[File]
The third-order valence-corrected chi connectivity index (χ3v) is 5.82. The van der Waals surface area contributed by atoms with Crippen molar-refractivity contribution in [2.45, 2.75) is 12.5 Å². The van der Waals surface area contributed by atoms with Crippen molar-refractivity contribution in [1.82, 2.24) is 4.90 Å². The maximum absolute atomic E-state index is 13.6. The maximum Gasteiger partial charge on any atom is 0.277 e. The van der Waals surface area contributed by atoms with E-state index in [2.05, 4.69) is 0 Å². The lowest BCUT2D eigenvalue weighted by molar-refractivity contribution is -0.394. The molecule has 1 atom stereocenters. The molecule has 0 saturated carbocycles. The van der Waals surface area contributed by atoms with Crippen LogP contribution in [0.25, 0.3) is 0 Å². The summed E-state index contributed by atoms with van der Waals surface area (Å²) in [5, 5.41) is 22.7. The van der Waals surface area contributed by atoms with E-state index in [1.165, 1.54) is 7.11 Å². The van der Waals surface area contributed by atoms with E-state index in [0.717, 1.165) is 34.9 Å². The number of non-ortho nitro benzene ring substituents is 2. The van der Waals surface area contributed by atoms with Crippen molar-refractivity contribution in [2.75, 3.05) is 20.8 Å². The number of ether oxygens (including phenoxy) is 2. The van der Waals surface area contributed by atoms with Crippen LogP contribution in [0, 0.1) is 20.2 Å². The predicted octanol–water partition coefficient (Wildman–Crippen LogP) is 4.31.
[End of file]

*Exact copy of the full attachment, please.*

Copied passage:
The third-order valence-corrected chi connectivity index (χ3v) is 5.82. The van der Waals surface area contributed by atoms with Crippen molar-refractivity contribution in [2.45, 2.75) is 12.5 Å². The van der Waals surface area contributed by atoms with Crippen molar-refractivity contribution in [1.82, 2.24) is 4.90 Å². The maximum absolute atomic E-state index is 13.6. The maximum Gasteiger partial charge on any atom is 0.277 e. The van der Waals surface area contributed by atoms with E-state index in [2.05, 4.69) is 0 Å². The lowest BCUT2D eigenvalue weighted by molar-refractivity contribution is -0.394. The molecule has 1 atom stereocenters. The molecule has 0 saturated carbocycles. The van der Waals surface area contributed by atoms with Crippen LogP contribution in [0.25, 0.3) is 0 Å². The summed E-state index contributed by atoms with van der Waals surface area (Å²) in [5, 5.41) is 22.7. The van der Waals surface area contributed by atoms with E-state index in [1.165, 1.54) is 7.11 Å². The van der Waals surface area contributed by atoms with E-state index in [0.717, 1.165) is 34.9 Å². The number of non-ortho nitro benzene ring substituents is 2. The van der Waals surface area contributed by atoms with Crippen molar-refractivity contribution in [2.75, 3.05) is 20.8 Å². The number of ether oxygens (including phenoxy) is 2. The van der Waals surface area contributed by atoms with Crippen LogP contribution in [0, 0.1) is 20.2 Å². The predicted octanol–water partition coefficient (Wildman–Crippen LogP) is 4.31.